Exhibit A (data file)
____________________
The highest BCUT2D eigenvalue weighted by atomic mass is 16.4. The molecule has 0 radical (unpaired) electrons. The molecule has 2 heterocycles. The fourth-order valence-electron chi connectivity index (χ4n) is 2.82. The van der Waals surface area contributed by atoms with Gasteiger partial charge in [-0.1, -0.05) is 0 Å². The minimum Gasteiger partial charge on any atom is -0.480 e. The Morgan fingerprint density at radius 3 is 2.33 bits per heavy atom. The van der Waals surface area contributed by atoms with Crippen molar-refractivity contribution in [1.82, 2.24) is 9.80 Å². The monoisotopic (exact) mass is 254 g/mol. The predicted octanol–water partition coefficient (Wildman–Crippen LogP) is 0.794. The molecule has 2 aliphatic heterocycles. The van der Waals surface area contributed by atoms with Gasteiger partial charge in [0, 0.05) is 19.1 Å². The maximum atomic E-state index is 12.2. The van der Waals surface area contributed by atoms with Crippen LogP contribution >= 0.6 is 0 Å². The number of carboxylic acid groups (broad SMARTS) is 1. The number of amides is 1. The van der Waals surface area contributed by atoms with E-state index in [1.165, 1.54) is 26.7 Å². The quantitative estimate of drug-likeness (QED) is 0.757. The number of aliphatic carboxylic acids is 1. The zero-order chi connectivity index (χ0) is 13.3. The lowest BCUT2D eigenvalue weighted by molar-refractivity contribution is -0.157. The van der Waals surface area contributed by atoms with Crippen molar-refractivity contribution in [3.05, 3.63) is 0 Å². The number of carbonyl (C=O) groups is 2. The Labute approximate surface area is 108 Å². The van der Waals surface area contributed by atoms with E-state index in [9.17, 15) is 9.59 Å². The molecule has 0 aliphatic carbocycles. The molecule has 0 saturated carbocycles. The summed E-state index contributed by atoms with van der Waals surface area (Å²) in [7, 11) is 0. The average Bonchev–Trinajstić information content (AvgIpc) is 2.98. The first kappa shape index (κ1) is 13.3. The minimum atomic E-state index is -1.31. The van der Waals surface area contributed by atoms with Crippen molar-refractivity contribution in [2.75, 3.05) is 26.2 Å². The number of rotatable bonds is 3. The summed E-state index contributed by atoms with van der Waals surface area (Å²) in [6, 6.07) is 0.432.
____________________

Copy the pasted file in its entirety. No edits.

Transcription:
The highest BCUT2D eigenvalue weighted by atomic mass is 16.4. The molecule has 0 radical (unpaired) electrons. The molecule has 2 heterocycles. The fourth-order valence-electron chi connectivity index (χ4n) is 2.82. The van der Waals surface area contributed by atoms with Gasteiger partial charge in [-0.1, -0.05) is 0 Å². The minimum Gasteiger partial charge on any atom is -0.480 e. The Morgan fingerprint density at radius 3 is 2.33 bits per heavy atom. The van der Waals surface area contributed by atoms with Crippen molar-refractivity contribution in [1.82, 2.24) is 9.80 Å². The monoisotopic (exact) mass is 254 g/mol. The predicted octanol–water partition coefficient (Wildman–Crippen LogP) is 0.794. The molecule has 2 aliphatic heterocycles. The van der Waals surface area contributed by atoms with Gasteiger partial charge in [0, 0.05) is 19.1 Å². The maximum atomic E-state index is 12.2. The van der Waals surface area contributed by atoms with Crippen LogP contribution >= 0.6 is 0 Å². The number of carboxylic acid groups (broad SMARTS) is 1. The number of amides is 1. The van der Waals surface area contributed by atoms with E-state index in [1.165, 1.54) is 26.7 Å². The quantitative estimate of drug-likeness (QED) is 0.757. The number of aliphatic carboxylic acids is 1. The zero-order chi connectivity index (χ0) is 13.3. The lowest BCUT2D eigenvalue weighted by molar-refractivity contribution is -0.157. The van der Waals surface area contributed by atoms with Crippen molar-refractivity contribution in [3.05, 3.63) is 0 Å². The number of carbonyl (C=O) groups is 2. The Labute approximate surface area is 108 Å². The van der Waals surface area contributed by atoms with E-state index in [9.17, 15) is 9.59 Å². The molecule has 0 aliphatic carbocycles. The molecule has 0 saturated carbocycles. The summed E-state index contributed by atoms with van der Waals surface area (Å²) in [7, 11) is 0. The average Bonchev–Trinajstić information content (AvgIpc) is 2.98. The first kappa shape index (κ1) is 13.3. The minimum atomic E-state index is -1.31. The van der Waals surface area contributed by atoms with Crippen molar-refractivity contribution in [2.75, 3.05) is 26.2 Å². The number of rotatable bonds is 3. The summed E-state index contributed by atoms with van der Waals surface area (Å²) in [6, 6.07) is 0.432.